Usually known for impressive, but short-lived experiences, VR games at their best can be intensely immersive. So when I heard the developers of the superb Metro series were making a VR shooter, I was hopeful that 4A Games’ stellar reputation for crafting powerful and foreboding worlds would translate well to VR. Arktika.1 doesn’t break the mold, but 4A Games’ creative strengths are on full display.
Arktika embodies the Metro series’ grim futuristic feel despite not being a Metro game, taking place in the frozen wastelands of Russia where environmental disasters have reshaped both the land and its inhabitants. Some unfortunate humans have mutated into nightmarish monsters, desperate raiders roam the land fighting for survival at all costs, and you’ve been brought in as a hired gun to protect a remote military outpost from these looming threats.
Arktika isn’t a first-person shooter in the sense of Metro or Doom so much as it is a throwback to classic coin-op light gun games like Time Crisis or House of the Dead. Over the course of about five to eight hours, you’ll lean, duck, and dual-wield a variety of firearms while regularly teleporting short distances to advantageous positions and out of harm’s way. Arktika is not a sedate game, and requires enough room to move from side to side, duck behind cover and pop out to line up your next kill.
There isn’t much enemy variety, but they are different enough from each other to require a solid mix of strategies during any given scenario. Normal soldiers can be shot up fairly easily, while snipers rely on distance and cover, and heavies must be shot in the head to take down.
Arktika’s weapons consist of different types of pistols, from a classic revolver to sci-fi energy guns. Different guns require unique reload gestures, which is confusing at first and sometimes unresponsive, but it feels like a fun throwback to the reloading mechanics of Time Crisis and other similar games. You even holster your guns by placing them on your shoulders. Using Oculus Touch controllers as your weapons and moving your actual body to hide behind cover, engagements are intense, making a successful pistol juggling act feel consistently rewarding.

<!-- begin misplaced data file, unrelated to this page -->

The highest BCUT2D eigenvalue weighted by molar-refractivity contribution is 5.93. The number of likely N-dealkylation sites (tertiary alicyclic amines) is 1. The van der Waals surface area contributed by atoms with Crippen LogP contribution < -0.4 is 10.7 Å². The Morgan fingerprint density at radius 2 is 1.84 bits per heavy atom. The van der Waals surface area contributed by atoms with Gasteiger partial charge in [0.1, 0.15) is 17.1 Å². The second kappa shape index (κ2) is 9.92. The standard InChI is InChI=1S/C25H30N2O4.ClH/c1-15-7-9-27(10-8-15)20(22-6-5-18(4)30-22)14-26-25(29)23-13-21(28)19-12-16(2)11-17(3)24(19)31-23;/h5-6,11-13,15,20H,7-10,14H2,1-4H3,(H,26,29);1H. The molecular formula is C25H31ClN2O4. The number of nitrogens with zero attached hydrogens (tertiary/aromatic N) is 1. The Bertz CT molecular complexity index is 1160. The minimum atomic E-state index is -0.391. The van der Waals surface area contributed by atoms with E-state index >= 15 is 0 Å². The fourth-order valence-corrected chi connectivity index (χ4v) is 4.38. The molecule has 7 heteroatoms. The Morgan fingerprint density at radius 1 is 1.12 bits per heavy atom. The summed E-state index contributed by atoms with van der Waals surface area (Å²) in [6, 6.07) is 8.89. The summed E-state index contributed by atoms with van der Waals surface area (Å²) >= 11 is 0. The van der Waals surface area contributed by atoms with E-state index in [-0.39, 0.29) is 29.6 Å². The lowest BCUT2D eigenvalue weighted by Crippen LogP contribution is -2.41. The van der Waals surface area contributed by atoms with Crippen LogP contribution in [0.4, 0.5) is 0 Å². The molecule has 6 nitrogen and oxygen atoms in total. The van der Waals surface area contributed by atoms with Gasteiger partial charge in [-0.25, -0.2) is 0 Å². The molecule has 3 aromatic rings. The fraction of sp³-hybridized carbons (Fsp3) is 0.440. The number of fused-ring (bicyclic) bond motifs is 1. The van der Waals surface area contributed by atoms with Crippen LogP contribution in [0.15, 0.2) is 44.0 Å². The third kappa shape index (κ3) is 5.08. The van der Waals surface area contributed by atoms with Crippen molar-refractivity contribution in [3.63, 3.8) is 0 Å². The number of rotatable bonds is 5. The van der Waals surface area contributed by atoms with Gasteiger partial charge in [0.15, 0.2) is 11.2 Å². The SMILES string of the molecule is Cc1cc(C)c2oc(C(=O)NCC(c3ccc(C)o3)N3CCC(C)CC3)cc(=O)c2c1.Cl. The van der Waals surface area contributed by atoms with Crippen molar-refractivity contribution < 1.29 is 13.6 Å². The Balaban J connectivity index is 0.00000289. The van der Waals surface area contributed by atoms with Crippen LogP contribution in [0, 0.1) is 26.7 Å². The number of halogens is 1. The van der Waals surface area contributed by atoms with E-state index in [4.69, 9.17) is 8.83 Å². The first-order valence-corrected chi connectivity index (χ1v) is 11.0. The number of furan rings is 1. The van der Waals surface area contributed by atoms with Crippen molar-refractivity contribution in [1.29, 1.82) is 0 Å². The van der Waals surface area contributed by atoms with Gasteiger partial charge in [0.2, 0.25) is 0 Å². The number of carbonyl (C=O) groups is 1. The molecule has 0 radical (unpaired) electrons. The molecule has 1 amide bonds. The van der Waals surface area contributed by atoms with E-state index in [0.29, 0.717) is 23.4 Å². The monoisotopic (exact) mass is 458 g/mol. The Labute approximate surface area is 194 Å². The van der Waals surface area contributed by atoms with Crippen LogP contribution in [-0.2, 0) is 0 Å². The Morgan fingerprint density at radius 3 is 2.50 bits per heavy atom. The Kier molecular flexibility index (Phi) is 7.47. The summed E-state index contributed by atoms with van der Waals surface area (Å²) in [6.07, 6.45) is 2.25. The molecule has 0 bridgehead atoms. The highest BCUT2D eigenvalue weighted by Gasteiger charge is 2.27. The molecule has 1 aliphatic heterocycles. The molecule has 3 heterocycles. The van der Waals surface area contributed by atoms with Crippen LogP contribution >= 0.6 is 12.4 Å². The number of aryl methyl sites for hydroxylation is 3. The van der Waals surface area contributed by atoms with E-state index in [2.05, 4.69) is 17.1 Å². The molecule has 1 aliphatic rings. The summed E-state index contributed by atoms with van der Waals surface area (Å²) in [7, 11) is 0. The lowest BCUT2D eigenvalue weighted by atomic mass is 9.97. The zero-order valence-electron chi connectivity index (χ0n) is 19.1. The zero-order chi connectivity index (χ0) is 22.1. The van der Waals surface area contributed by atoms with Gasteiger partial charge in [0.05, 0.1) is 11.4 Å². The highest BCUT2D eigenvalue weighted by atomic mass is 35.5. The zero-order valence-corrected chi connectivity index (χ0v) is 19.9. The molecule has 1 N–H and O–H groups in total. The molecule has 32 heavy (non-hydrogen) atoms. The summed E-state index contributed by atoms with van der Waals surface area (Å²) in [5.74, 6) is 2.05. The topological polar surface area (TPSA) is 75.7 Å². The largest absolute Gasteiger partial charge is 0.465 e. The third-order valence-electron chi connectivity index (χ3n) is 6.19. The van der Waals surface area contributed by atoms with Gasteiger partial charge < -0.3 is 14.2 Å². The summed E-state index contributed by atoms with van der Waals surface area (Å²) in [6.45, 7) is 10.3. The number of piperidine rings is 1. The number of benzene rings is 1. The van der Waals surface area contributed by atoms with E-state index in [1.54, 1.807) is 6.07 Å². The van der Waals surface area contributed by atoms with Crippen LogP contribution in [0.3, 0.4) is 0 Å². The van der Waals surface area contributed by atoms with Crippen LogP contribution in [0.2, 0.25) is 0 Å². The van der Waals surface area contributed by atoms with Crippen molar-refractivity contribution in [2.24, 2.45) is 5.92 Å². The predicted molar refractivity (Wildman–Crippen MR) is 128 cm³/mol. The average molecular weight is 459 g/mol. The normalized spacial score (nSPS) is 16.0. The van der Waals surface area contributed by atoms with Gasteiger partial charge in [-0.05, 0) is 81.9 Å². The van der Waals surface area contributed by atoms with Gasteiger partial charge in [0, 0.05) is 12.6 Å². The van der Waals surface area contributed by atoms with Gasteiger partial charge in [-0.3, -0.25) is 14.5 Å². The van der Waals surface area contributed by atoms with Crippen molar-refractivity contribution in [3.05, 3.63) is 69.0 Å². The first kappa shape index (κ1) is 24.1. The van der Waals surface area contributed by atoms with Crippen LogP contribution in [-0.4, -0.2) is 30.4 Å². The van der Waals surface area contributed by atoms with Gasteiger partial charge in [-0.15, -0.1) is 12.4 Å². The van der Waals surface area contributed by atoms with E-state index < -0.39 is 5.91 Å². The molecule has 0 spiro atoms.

While the main focus is definitely on gunplay, there are other VR-specific touches as well. Using the Touch controllers, you’ll reach out and virtually grab and pull switches, push buttons, interact with screens, and even solve puzzles. Puzzles include tasks like searching for door codes, accessing terminals, changing fuses, and even redirecting the flow of power to systems by plugging in cables. Most of these elements are really just an excuse to provide a brief respite from shooting sequences and certainly aren’t overly challenging, but succeed in breaking up the gameplay enough so Arktika doesn’t entirely feel like mindless blasting.
The shooting galleries are detailed and full of animated elements that can be used to your advantage with proper timing, like the unsteady motions of trunk lids on old sports cars that can be used for cover. Since the enemy is also smart about using cover, it’s vital to keep moving from point to point to get the best possible angle. Some of the cover is also destructible (like glass walls or crowded shelving), but 4A Games has designed its sets with a frenetic, active sensibility. The game goes out of its way to force you to make creative shots, leaning out from cover to aim between sweet spots of crowded landscapes. The end result is exciting and even tense action that ensures you’ll stay on the move.
The action is enhanced thanks to the excellent graphics, which offer a terrific sense of depth and scale. Arktika uses the 4A Engine (used in Metro 2033) to create one of the most visually impressive action games on Oculus Rift, where even the mission selection room looks cluttered and palpable, and the outside environments, like the abandoned parking lot, show off the apocalyptic nature of the world without needing any exposition.
While Arktika relies heavily on familiar mechanics, it definitely uses the unique powers of VR to create a shooter with a tense atmosphere and exciting gunplay. The mix of excellent graphics and surprisingly intense battles makes this one of the more enjoyable action games available on Rift.